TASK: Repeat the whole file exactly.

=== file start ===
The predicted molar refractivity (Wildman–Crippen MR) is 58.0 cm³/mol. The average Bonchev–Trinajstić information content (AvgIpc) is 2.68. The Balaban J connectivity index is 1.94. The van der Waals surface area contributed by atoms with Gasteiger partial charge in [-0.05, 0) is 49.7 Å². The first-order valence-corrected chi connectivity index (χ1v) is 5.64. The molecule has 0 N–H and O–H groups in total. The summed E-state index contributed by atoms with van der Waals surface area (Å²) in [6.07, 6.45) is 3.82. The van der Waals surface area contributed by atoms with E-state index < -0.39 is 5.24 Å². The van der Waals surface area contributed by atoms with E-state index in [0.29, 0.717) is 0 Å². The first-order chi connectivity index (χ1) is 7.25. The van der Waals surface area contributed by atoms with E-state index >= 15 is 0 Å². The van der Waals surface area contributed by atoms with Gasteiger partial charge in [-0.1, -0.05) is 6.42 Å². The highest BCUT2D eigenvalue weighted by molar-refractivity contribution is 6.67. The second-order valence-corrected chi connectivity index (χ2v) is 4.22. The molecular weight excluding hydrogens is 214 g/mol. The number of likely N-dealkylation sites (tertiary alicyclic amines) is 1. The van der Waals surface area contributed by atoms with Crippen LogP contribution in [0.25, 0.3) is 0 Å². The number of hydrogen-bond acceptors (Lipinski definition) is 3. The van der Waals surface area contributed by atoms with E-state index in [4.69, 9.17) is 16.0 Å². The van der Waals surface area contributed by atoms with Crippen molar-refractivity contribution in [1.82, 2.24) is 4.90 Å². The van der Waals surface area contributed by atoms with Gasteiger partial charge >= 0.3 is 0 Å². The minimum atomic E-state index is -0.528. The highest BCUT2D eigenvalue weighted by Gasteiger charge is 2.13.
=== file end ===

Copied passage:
The predicted molar refractivity (Wildman–Crippen MR) is 58.0 cm³/mol. The average Bonchev–Trinajstić information content (AvgIpc) is 2.68. The Balaban J connectivity index is 1.94. The van der Waals surface area contributed by atoms with Gasteiger partial charge in [-0.05, 0) is 49.7 Å². The first-order valence-corrected chi connectivity index (χ1v) is 5.64. The molecule has 0 N–H and O–H groups in total. The summed E-state index contributed by atoms with van der Waals surface area (Å²) in [6.07, 6.45) is 3.82. The van der Waals surface area contributed by atoms with E-state index < -0.39 is 5.24 Å². The van der Waals surface area contributed by atoms with E-state index in [0.29, 0.717) is 0 Å². The first-order chi connectivity index (χ1) is 7.25. The van der Waals surface area contributed by atoms with E-state index >= 15 is 0 Å². The van der Waals surface area contributed by atoms with Gasteiger partial charge in [-0.1, -0.05) is 6.42 Å². The highest BCUT2D eigenvalue weighted by molar-refractivity contribution is 6.67. The second-order valence-corrected chi connectivity index (χ2v) is 4.22. The molecular weight excluding hydrogens is 214 g/mol. The number of likely N-dealkylation sites (tertiary alicyclic amines) is 1. The van der Waals surface area contributed by atoms with Crippen LogP contribution in [0.25, 0.3) is 0 Å². The number of hydrogen-bond acceptors (Lipinski definition) is 3. The van der Waals surface area contributed by atoms with E-state index in [4.69, 9.17) is 16.0 Å². The van der Waals surface area contributed by atoms with Crippen molar-refractivity contribution in [1.82, 2.24) is 4.90 Å². The van der Waals surface area contributed by atoms with Gasteiger partial charge >= 0.3 is 0 Å². The minimum atomic E-state index is -0.528. The highest BCUT2D eigenvalue weighted by Gasteiger charge is 2.13.